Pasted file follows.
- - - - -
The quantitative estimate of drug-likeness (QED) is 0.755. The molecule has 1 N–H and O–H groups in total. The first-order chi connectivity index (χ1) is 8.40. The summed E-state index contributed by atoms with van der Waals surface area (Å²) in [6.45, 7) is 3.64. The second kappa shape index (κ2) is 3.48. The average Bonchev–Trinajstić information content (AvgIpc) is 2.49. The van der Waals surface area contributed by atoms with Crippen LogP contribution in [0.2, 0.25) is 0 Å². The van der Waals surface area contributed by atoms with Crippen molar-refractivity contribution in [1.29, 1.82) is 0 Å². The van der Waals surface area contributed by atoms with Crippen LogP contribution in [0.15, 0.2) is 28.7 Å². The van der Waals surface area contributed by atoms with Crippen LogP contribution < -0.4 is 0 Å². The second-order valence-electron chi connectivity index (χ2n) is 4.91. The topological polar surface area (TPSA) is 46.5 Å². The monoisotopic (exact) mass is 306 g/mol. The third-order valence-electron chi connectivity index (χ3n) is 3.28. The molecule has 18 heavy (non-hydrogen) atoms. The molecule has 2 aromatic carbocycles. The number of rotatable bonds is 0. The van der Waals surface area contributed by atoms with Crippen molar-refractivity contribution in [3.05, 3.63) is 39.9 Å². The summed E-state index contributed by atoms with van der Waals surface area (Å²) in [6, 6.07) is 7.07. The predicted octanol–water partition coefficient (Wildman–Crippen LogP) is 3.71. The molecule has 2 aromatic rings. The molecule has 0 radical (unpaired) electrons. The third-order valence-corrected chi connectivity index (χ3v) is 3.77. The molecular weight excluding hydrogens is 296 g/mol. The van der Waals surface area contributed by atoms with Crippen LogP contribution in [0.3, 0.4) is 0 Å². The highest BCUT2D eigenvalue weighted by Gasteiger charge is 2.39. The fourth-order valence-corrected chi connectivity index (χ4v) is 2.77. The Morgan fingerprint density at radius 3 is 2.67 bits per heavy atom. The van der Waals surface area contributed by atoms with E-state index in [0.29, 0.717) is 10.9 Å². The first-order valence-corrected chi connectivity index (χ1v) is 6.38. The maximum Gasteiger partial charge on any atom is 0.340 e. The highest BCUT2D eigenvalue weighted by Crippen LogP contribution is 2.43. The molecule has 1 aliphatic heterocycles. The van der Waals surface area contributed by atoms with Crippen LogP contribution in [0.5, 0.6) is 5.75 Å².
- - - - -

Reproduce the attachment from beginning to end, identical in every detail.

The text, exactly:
The quantitative estimate of drug-likeness (QED) is 0.755. The molecule has 1 N–H and O–H groups in total. The first-order chi connectivity index (χ1) is 8.40. The summed E-state index contributed by atoms with van der Waals surface area (Å²) in [6.45, 7) is 3.64. The second kappa shape index (κ2) is 3.48. The average Bonchev–Trinajstić information content (AvgIpc) is 2.49. The van der Waals surface area contributed by atoms with Crippen LogP contribution in [0.2, 0.25) is 0 Å². The van der Waals surface area contributed by atoms with Crippen molar-refractivity contribution in [1.29, 1.82) is 0 Å². The van der Waals surface area contributed by atoms with Crippen LogP contribution in [0.15, 0.2) is 28.7 Å². The van der Waals surface area contributed by atoms with Crippen LogP contribution < -0.4 is 0 Å². The second-order valence-electron chi connectivity index (χ2n) is 4.91. The topological polar surface area (TPSA) is 46.5 Å². The monoisotopic (exact) mass is 306 g/mol. The third-order valence-electron chi connectivity index (χ3n) is 3.28. The molecule has 18 heavy (non-hydrogen) atoms. The molecule has 2 aromatic carbocycles. The number of rotatable bonds is 0. The van der Waals surface area contributed by atoms with Crippen molar-refractivity contribution in [3.05, 3.63) is 39.9 Å². The summed E-state index contributed by atoms with van der Waals surface area (Å²) in [6, 6.07) is 7.07. The predicted octanol–water partition coefficient (Wildman–Crippen LogP) is 3.71. The molecule has 2 aromatic rings. The molecule has 0 radical (unpaired) electrons. The third-order valence-corrected chi connectivity index (χ3v) is 3.77. The molecular weight excluding hydrogens is 296 g/mol. The van der Waals surface area contributed by atoms with Crippen LogP contribution in [0.3, 0.4) is 0 Å². The highest BCUT2D eigenvalue weighted by Gasteiger charge is 2.39. The fourth-order valence-corrected chi connectivity index (χ4v) is 2.77. The Morgan fingerprint density at radius 3 is 2.67 bits per heavy atom. The van der Waals surface area contributed by atoms with E-state index in [0.29, 0.717) is 10.9 Å². The first-order valence-corrected chi connectivity index (χ1v) is 6.38. The maximum Gasteiger partial charge on any atom is 0.340 e. The highest BCUT2D eigenvalue weighted by Crippen LogP contribution is 2.43. The molecule has 1 aliphatic heterocycles. The van der Waals surface area contributed by atoms with Crippen LogP contribution in [0.5, 0.6) is 5.75 Å².